Today the Ministry of Justice launched a consultation on the coronial investigations of stillbirths. The Press Release states:
“We are…very pleased to publish this consultation, which seeks views on proposals for introducing coronial investigations of stillbirth cases in England and Wales. This consultation has been prepared jointly by the Ministry of Justice and the Department of Health and Social Care and is an important step towards delivering the Government’s commitment to reduce the rate of stillbirths.
In addition to introducing greater transparency to the way in which stillbirths are investigated, the Government’s proposals would ensure that bereaved parents are involved at all stages of the investigation, and that any learning that can be taken from such investigations is disseminated across the health system to help prevent future avoidable stillbirths.
At the same time as the Government has been developing its proposals, a Private Member’s Bill, Tim Loughton MP’s Civil Partnerships, Marriages and Deaths (Registration Etc) Bill, has made its way through Parliament. The Bill is now subject to its Royal Assent and will place a duty on the Secretary of State to make arrangements for the preparation and publication of a report on whether, and if so how, coroners should investigate stillbirths.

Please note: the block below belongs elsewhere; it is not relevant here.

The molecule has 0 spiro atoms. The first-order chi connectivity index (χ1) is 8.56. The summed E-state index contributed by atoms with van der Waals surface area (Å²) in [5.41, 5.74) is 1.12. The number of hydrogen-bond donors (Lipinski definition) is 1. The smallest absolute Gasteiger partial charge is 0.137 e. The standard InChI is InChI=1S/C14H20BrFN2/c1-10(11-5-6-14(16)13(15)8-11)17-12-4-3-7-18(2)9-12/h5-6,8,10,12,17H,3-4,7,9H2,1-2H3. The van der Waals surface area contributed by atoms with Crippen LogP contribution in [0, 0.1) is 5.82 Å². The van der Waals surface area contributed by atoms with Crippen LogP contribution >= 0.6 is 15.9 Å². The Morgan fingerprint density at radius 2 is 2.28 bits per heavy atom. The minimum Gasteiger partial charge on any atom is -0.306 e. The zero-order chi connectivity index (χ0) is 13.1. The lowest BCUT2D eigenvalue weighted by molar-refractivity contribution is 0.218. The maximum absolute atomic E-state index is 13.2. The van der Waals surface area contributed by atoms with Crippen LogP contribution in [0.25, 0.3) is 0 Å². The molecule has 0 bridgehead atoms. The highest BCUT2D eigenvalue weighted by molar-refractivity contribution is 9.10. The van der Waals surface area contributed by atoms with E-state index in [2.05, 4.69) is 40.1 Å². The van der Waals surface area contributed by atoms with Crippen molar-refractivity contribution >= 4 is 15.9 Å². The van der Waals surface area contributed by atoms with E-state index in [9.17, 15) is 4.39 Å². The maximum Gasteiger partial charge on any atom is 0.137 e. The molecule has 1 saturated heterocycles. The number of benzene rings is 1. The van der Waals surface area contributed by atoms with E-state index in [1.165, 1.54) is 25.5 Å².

The Bill also provides a power for the Lord Chancellor to make provision, through secondary legislation, for stillbirth investigations by coroners if, following publication of that report, this is considered appropriate”.
The Consultation, which comprises an on-line survey, closes on 18 June 2019 and feedback is expected by 10 September 2019. Relevant documents are:
- Coronial investigations of stillbirth – consultation document 1.8 MB (PDF document)
- Coronial investigations of stillbirth – Impact Assessment 807.7 KB (PDF document)
- Welsh: Coronial investigations of stillbirth – consultation document 1.6 MB (PDF document)
We summarized Tim Loughton MP’s Civil Partnerships, Marriages and Deaths (Registration Etc) Bill here.
To which the obvious response is, ‘fine – but it’s bound to increase the workload of the Coroner Service, so will extra resources be made available in recognition of that?’
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